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How capital gains tax on investments works

Photo of a young man going over his finances at home
katleho Seisa/Getty Images

When you start investing, you might be excited about the potential for growth over time and benefits to you, your family and the causes you support. But you should be aware that certain investments may be taxed based on their growth.

The capital gains tax on investments comes into play when an investment's value increases between the time it is bought and the time it is sold. When you sell at a profit, you may be required to pay this tax. Understanding the ins and outs of this tax, including who pays the capital gains tax, can help you better manage investments. Here's what you need to know.

Defining capital assets

Capital gains tax only applies to the sales of capital assets. These items are usually significantly valuable assets, such as:

  • Homes
  • Investment properties
  • Cars
  • Stocks
  • Bonds
  • Art
  • Other collectibles

The price you pay to purchase an asset is its cost basis. When you sell that asset for more than what your cost basis was, you earn a profit. That profit is what the capital gains tax applies to.

In the event you've inherited something, such as property, rather than purchased it, the cost basis is no longer the asset's purchase price but its value on the date of the death of the person who gave it to you. This is called a stepped-up basis and relieves you of having to pay the tax on the increase in value before it became yours.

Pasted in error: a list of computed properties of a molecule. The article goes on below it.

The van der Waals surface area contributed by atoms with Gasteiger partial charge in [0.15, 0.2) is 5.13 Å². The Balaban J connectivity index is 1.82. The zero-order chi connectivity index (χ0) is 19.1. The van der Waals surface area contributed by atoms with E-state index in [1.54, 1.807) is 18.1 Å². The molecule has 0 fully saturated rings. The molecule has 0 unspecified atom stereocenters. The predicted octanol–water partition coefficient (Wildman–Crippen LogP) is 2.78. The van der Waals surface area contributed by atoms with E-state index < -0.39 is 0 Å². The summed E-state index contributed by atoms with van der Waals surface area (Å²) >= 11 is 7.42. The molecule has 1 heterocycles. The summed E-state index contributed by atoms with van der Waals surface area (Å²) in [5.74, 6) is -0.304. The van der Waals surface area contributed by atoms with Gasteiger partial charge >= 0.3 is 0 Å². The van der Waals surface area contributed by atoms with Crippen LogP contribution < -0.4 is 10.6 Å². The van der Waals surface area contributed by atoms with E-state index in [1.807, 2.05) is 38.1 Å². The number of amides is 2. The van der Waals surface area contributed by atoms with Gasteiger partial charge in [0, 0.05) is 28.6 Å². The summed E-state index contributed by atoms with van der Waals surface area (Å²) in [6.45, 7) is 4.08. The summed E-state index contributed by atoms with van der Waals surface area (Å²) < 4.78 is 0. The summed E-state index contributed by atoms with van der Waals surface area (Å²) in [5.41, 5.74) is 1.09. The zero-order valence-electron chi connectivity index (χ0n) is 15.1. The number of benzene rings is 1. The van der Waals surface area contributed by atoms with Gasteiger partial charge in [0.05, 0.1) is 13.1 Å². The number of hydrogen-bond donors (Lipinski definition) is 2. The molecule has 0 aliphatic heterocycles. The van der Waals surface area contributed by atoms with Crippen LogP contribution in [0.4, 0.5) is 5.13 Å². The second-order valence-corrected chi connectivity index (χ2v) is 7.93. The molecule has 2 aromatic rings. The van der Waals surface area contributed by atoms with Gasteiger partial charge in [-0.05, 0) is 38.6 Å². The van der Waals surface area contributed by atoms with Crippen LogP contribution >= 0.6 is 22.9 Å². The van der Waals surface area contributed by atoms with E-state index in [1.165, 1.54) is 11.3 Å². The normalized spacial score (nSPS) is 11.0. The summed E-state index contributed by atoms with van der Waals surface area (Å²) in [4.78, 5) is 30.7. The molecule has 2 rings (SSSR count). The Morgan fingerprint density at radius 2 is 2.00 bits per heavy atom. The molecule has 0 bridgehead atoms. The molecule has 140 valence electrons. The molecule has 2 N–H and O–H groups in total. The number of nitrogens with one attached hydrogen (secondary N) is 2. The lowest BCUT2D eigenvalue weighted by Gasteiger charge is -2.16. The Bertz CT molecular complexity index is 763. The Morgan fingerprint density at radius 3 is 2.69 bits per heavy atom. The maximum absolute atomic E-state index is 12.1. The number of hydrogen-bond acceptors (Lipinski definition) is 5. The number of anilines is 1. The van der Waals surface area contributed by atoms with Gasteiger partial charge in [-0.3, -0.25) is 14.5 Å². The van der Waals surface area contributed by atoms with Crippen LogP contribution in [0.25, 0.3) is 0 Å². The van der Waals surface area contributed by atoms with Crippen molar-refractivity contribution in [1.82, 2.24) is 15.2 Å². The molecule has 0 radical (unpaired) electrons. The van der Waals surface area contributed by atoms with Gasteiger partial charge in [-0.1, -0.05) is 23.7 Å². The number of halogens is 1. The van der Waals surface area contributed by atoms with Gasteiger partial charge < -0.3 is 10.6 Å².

Understanding capital gains tax timing

You only pay capital gains tax on investments when you sell the investment or item at a profit, which is called a realized gain. When you are merely holding your assets — even if they increase in value under your watch (known as unrealized gains) — you won't owe any capital gains tax yet. After all, the asset's value could decrease before you sell it, so you're not taxed until you sell it and make a profit.

The capital gains tax is levied for the tax year in which you sold your investment. You can report capital gains using IRS Form 1040, Schedule D, Capital Gains and Losses.

Balancing capital gains and capital losses

Capital gains taxes cover your investment sales as a whole. In other words, you pay capital gains tax only on net capital gains, which means you deduct your capital losses from them before the tax is calculated.

A capital loss occurs when you sell an investment for less than your cost basis. You can offset capital losses against capital gains for similar investments. For example, if you sell one stock at a loss but another at a gain, the loss is deducted from the gain to determine your net capital gain or loss.

If you had a downward year and had a net capital loss (after applying losses to gains) of up to $3,000, you can deduct that against your other types of income for that year, such as your salary on your taxes, reducing your overall income. If you have capital losses over $3,000, you can carry that forward to future tax years (up to $3,000 per year for married filing jointly and $1,500 for single filers) and reduce your taxable income in those years.

Factoring in the length of capital asset ownership

The amount of the capital gains tax depends on how long you owned the asset.

Short-term capital gain